Something I quickly learned as Photography Office Manager is that information is power. I was surprised at the the number of calls I'd receive throughout the day from various people asking about when various celebrities would be in town, where they were staying or, most importantly, where they would be hanging out on any particular night.

Invariably, I would plead ignorance, and it was true. 90% of the time, I didn't have the hot info they were looking for, and even if I did, I couldn't divulge it. However, my sincerity was often mistaken for reticence, and more than a few times money was offered in exchange for the coveted piece of info. When I told them I really didn't know, I could feel the consternation of the person on the other end of the line. And more than a few times someone would show up at our suite and ask if and when a certain actor or actress was scheduled for a portrait. At which point I would politely tell them that we did not share that kind of information out of respect for festival guests' privacy. If things got nasty, the phone on my desk had hotel security on speed dial, just in case. Fortunately, it never came to that.

The best part about the job was getting to see what a lot of famous people actually look like in person. I soon discovered that most celebrities generally look a bit older in person that you imagine, and a bit shorter. Of course, on the big screen, they are larger than life, and forever youthful in our memory. But in the flesh, more often than not, unadorned by make-up and ideal lighting, not so.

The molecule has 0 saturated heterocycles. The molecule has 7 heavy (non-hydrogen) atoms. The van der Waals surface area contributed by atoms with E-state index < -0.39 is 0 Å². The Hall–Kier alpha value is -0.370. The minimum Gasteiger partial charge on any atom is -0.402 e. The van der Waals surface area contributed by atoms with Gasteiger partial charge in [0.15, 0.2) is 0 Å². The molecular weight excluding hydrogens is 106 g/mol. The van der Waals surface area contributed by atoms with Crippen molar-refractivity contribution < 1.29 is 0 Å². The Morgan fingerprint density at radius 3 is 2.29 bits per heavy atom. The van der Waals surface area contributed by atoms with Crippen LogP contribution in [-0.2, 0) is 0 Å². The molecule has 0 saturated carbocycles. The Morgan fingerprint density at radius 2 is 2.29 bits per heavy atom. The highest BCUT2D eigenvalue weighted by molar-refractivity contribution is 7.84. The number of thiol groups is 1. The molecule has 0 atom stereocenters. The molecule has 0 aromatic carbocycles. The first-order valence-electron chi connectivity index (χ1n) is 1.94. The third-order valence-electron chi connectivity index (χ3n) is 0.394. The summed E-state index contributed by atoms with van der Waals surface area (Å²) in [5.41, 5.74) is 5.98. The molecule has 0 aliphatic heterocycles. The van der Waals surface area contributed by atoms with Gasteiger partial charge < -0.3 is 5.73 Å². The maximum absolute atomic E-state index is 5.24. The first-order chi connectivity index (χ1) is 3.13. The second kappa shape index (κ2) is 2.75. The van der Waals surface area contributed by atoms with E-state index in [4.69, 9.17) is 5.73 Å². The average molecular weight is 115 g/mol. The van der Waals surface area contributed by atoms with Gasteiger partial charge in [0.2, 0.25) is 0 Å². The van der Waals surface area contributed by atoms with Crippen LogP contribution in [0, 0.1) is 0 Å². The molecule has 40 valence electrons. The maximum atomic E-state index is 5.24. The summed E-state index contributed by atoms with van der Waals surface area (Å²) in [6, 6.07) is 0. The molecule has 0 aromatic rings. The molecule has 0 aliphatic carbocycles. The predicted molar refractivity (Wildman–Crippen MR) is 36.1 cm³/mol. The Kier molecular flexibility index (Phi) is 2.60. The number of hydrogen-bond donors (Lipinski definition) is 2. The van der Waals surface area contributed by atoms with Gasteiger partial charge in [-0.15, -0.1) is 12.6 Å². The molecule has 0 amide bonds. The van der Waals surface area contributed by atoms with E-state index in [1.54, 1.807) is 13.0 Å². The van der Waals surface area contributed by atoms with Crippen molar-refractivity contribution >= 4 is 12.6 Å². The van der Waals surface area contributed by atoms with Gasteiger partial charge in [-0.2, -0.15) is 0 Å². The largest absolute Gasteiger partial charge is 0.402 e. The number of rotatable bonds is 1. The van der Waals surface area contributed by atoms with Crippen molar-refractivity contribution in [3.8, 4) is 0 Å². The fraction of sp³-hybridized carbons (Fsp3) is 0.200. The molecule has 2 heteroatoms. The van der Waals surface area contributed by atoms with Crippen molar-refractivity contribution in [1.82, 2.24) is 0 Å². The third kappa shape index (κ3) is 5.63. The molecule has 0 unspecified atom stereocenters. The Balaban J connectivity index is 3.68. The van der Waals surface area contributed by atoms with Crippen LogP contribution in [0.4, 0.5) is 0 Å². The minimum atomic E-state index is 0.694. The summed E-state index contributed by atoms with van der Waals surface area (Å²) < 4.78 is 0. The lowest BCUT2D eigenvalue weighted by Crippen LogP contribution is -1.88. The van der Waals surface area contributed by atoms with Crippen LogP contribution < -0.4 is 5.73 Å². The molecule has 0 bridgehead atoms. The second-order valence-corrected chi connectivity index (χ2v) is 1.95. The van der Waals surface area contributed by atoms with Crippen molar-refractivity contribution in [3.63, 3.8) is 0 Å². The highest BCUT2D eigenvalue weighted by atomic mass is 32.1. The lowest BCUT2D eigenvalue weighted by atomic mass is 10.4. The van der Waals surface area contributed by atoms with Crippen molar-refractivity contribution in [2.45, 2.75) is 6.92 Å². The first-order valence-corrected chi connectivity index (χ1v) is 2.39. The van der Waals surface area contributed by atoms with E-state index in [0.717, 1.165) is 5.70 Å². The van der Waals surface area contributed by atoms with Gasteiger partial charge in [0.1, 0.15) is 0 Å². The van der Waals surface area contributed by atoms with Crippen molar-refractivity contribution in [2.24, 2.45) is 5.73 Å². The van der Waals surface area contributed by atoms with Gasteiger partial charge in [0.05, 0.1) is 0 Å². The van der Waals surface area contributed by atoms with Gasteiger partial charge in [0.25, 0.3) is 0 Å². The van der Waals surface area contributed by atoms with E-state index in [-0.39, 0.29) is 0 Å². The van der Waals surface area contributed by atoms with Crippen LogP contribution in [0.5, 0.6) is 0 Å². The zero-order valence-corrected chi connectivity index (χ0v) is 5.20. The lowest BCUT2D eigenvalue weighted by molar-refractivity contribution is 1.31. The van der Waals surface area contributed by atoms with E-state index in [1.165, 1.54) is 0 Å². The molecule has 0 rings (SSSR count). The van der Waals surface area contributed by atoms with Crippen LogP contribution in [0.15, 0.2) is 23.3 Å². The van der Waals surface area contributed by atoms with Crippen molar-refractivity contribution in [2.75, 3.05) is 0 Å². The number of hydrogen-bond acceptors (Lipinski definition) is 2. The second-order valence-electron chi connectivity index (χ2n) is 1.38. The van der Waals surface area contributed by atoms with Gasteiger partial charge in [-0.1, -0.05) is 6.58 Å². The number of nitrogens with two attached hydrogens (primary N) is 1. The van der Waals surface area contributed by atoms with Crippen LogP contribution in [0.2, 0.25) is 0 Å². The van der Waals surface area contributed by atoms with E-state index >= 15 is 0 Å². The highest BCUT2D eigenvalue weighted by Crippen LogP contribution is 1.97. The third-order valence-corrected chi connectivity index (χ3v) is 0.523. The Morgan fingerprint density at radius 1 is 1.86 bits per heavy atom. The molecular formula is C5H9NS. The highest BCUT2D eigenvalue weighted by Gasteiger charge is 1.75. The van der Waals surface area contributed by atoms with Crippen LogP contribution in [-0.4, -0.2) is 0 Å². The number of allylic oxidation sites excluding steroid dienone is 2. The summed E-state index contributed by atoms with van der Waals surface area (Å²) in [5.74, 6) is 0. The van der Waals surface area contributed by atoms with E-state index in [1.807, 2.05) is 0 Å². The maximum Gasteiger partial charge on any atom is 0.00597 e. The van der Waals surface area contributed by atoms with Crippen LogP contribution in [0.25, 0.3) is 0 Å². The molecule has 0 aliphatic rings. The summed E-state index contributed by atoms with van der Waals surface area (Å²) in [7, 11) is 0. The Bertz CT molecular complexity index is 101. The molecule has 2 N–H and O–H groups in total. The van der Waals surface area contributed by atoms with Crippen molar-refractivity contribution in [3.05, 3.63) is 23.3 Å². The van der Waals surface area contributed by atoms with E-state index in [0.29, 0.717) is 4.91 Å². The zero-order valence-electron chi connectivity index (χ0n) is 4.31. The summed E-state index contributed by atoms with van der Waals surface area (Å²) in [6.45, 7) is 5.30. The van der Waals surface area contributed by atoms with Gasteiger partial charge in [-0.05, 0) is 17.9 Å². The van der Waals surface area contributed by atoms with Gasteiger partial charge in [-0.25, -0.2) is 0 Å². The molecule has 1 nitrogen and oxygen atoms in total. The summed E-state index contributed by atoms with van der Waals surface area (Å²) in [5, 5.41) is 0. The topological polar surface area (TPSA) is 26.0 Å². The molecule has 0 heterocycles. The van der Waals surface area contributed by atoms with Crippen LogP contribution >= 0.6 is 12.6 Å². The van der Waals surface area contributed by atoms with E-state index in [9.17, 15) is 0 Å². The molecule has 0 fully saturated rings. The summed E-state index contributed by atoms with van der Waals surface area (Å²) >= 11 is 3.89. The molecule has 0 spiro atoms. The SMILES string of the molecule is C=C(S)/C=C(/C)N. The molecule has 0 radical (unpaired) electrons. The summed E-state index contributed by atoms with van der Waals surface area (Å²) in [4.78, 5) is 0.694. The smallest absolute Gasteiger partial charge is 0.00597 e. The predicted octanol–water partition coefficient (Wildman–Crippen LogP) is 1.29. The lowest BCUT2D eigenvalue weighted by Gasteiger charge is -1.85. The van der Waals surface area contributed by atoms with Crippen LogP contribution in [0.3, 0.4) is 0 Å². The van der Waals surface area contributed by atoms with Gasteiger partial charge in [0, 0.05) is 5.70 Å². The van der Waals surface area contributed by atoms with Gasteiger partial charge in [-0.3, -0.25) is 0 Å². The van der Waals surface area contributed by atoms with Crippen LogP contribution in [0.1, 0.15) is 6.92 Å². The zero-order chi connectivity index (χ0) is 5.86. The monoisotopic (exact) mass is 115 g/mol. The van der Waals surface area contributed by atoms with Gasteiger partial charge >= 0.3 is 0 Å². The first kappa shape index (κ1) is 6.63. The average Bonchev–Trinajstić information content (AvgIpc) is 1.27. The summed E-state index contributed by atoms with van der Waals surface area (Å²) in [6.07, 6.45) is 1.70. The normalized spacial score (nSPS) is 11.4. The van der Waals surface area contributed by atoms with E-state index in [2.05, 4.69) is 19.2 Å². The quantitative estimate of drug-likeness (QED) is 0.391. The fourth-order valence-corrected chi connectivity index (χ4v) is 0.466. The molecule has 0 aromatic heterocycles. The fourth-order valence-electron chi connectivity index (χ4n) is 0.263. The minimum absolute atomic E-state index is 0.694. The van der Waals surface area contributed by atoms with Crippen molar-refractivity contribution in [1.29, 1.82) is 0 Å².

Sometimes people would arrive early or we'd run behind schedule, so I'd have a chance to have a chat with an actor or director. Of course, it was mostly small talk, but a couple of conversations stand out in my memory. Both Tim Roth and Ewen Bremner were chatty, down to earth and totally unpretentious. And then there were other types, like a well known actress who arrived in rough shape one morning, and, as my boss told me later, didn't want to remove her sunglasses for her portrait sitting.

Then there was the time Claudia Schiffer was booked to come in the next day for a sitting and my boss asked me if I'd like to assist him on the shoot. How could I refuse? I wondered what she looked like in the flesh, I pondered? Unfortunately, the next day she ended up canceling at the last minute, so I never got to find out.

There were also those little chance encounters that could just happen. I went to get a coffee one afternoon and ended up sharing an elevator with Steve Martin, just the two of us, never exchanging a word as we ascended the upper floors of the Park Plaza. After all, what was I going to say? “Steve, I'm your biggest fan!” However, I took some kind of reassurance in the fact that Mr. Martin looked pretty much the same in person as he did on screen and on television. And he was actually taller than I imagined, well over 6 feet. Or perhaps it was just the shoes.